Why We Need Better Accessibility in Film

People with audio description headphones at a movie theater

By Maya Chang

At this year’s Sundance Festival, Academy-Award-winning Deaf actress Marlee’s captioning device malfunctioned at the Sundance screening of the film Magazine Dreams, spurring both her and jurors for the U.S. Dramatic Competition to walk out of the theater.

This is only one of many stories of deaf and hard-of-hearing individuals, and filmmakers and festivals need to make more efforts to provide accessibility for their audiences. More than ever before in the history of filmmaking, diversity, equity, and inclusion are increased priorities in the film and television industries. However, this inclusion often ends when accessibility comes into question. Only a small number of films offer quality captioning or audio descriptions, and a majority of films screened in theaters and at festivals are not accessible to non-auditory and low-vision people.

Captioning devices are not always offered.

And if they are, there is a high chance of them not performing well—often the timing for the devices is off. Out-of-sync captions detract from the viewing experience, whereas open captions invite viewers of diverse auditory abilities to follow along together. Theaters and festivals should offer open captions, which are captions burned into the film and unable to be turned off.

Audio description is provided even less frequently.

Another accommodation that is even less common is audio description (AD). For Thomas Reid, a blind man who discusses his relationship with vision loss and his identity on his podcast Reid My Mind, there is still a lot of work to be done in audio description. According to Reid, there are many steps that should be taken to ensure that AD is not only provided but that the descriptions are high-quality and made with blind people throughout the process.

Like captioning devices, listening devices often malfunction and are not always a reliable accommodation in theaters. Alternatively, some theaters provide separate screenings with AD, but oftentimes the poor quality of the description dampens the audience experience. When Reid went to a screening of Black Panther in 2018, he noticed a few things that were off about the AD. First, he noticed that the narrator seemed to be a white British man, to which he responded, “…when the movie is so deeply associated with a culture— I think it makes sense to extend that to the audio description.” Additionally, the end credits were left out of the AD altogether. Audio description must include appropriate voice casting and essential information.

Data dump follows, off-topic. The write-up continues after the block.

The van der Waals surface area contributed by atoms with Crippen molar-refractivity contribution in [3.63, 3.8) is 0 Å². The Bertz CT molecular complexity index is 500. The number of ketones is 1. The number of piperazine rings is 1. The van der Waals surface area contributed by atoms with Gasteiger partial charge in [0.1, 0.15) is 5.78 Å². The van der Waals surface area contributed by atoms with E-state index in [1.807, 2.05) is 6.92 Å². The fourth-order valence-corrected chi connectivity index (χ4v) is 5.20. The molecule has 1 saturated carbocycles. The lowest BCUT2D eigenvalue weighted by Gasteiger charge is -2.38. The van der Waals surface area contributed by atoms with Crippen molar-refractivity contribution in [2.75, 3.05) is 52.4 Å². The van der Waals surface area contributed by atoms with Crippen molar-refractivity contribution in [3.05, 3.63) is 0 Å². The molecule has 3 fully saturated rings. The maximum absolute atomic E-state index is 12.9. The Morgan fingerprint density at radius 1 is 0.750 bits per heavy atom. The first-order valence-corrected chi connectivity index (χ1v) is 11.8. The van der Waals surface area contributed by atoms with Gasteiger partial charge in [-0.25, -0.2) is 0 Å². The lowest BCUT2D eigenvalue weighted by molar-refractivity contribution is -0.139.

With streaming becoming more popular throughout the past several years, the audio description feature should be easily provided alongside at-home movie and TV releases– or you would think. Netflix is often considered the gold standard when it comes to quality audio description, but even it only has limited shows and films that provide the service. Many other streaming platforms have a low-quality, automated computer voiceover of AD—or none at all.

What’s the solution?

With the rise of streaming, closed captions are used more and more widely, even for those without accessibility needs. Integrating captioning and audio description into a film can greatly expand a film’s audience, yet many filmmakers and festivals still do not provide captions for their films. In a world where we have the resources to make movies more accessible to those who rely on captioning and audio description, there is a lot of work to be done to ensure that non-auditory and low-vision audience members can enjoy a film just as much as their able-bodied peers. More filmmakers should think about accessibility from the very beginning of their process—not as an afterthought.

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